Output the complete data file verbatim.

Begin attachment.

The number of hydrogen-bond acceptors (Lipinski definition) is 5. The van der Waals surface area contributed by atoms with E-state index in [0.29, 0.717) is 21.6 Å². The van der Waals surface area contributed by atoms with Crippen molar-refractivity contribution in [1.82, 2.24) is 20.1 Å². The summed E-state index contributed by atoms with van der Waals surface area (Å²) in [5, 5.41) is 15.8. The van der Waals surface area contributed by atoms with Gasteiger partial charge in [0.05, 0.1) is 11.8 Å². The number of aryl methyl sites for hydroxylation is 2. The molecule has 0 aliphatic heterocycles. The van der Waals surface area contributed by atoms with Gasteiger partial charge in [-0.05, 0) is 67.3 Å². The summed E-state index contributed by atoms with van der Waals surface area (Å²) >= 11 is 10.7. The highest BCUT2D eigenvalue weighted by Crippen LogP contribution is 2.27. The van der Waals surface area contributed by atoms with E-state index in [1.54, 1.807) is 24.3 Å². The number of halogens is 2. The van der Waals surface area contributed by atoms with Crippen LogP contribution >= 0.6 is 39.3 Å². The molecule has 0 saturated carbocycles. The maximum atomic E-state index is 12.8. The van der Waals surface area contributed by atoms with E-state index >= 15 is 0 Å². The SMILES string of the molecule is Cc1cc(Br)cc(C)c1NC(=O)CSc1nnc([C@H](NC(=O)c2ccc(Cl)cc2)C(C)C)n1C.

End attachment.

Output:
The number of hydrogen-bond acceptors (Lipinski definition) is 5. The van der Waals surface area contributed by atoms with E-state index in [0.29, 0.717) is 21.6 Å². The van der Waals surface area contributed by atoms with Crippen molar-refractivity contribution in [1.82, 2.24) is 20.1 Å². The summed E-state index contributed by atoms with van der Waals surface area (Å²) in [5, 5.41) is 15.8. The van der Waals surface area contributed by atoms with Gasteiger partial charge in [0.05, 0.1) is 11.8 Å². The number of aryl methyl sites for hydroxylation is 2. The molecule has 0 aliphatic heterocycles. The van der Waals surface area contributed by atoms with Gasteiger partial charge in [-0.05, 0) is 67.3 Å². The summed E-state index contributed by atoms with van der Waals surface area (Å²) >= 11 is 10.7. The highest BCUT2D eigenvalue weighted by Crippen LogP contribution is 2.27. The van der Waals surface area contributed by atoms with E-state index in [1.54, 1.807) is 24.3 Å². The number of halogens is 2. The van der Waals surface area contributed by atoms with Crippen LogP contribution >= 0.6 is 39.3 Å². The molecule has 0 saturated carbocycles. The maximum atomic E-state index is 12.8. The van der Waals surface area contributed by atoms with E-state index >= 15 is 0 Å². The SMILES string of the molecule is Cc1cc(Br)cc(C)c1NC(=O)CSc1nnc([C@H](NC(=O)c2ccc(Cl)cc2)C(C)C)n1C.